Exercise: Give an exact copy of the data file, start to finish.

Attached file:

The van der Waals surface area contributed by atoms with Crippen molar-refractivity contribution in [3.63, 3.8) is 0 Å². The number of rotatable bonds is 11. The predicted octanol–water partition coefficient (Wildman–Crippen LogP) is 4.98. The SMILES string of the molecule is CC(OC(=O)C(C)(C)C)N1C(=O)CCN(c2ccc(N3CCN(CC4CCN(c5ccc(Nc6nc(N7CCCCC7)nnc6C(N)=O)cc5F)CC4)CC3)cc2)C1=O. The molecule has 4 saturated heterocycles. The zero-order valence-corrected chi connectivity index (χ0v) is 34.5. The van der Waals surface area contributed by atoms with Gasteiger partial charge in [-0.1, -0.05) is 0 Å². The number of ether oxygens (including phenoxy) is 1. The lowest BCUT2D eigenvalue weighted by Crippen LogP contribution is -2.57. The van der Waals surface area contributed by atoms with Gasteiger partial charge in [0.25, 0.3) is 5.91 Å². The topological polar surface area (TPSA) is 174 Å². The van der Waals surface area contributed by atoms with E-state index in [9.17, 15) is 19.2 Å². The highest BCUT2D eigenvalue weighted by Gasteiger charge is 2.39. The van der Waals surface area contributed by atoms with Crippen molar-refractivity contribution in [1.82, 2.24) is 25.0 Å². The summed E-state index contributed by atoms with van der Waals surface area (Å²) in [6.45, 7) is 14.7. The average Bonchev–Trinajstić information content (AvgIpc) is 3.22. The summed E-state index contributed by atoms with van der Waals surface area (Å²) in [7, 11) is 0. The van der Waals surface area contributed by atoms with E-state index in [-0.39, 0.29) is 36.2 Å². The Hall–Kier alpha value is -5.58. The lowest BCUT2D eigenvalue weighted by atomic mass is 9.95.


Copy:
The van der Waals surface area contributed by atoms with Crippen molar-refractivity contribution in [3.63, 3.8) is 0 Å². The number of rotatable bonds is 11. The predicted octanol–water partition coefficient (Wildman–Crippen LogP) is 4.98. The SMILES string of the molecule is CC(OC(=O)C(C)(C)C)N1C(=O)CCN(c2ccc(N3CCN(CC4CCN(c5ccc(Nc6nc(N7CCCCC7)nnc6C(N)=O)cc5F)CC4)CC3)cc2)C1=O. The molecule has 4 saturated heterocycles. The zero-order valence-corrected chi connectivity index (χ0v) is 34.5. The van der Waals surface area contributed by atoms with Gasteiger partial charge in [-0.1, -0.05) is 0 Å². The number of ether oxygens (including phenoxy) is 1. The lowest BCUT2D eigenvalue weighted by Crippen LogP contribution is -2.57. The van der Waals surface area contributed by atoms with Gasteiger partial charge in [0.25, 0.3) is 5.91 Å². The topological polar surface area (TPSA) is 174 Å². The van der Waals surface area contributed by atoms with E-state index in [9.17, 15) is 19.2 Å². The highest BCUT2D eigenvalue weighted by Gasteiger charge is 2.39. The van der Waals surface area contributed by atoms with Crippen molar-refractivity contribution in [1.82, 2.24) is 25.0 Å². The summed E-state index contributed by atoms with van der Waals surface area (Å²) in [6.45, 7) is 14.7. The average Bonchev–Trinajstić information content (AvgIpc) is 3.22. The summed E-state index contributed by atoms with van der Waals surface area (Å²) in [7, 11) is 0. The van der Waals surface area contributed by atoms with E-state index in [-0.39, 0.29) is 36.2 Å². The Hall–Kier alpha value is -5.58. The lowest BCUT2D eigenvalue weighted by atomic mass is 9.95.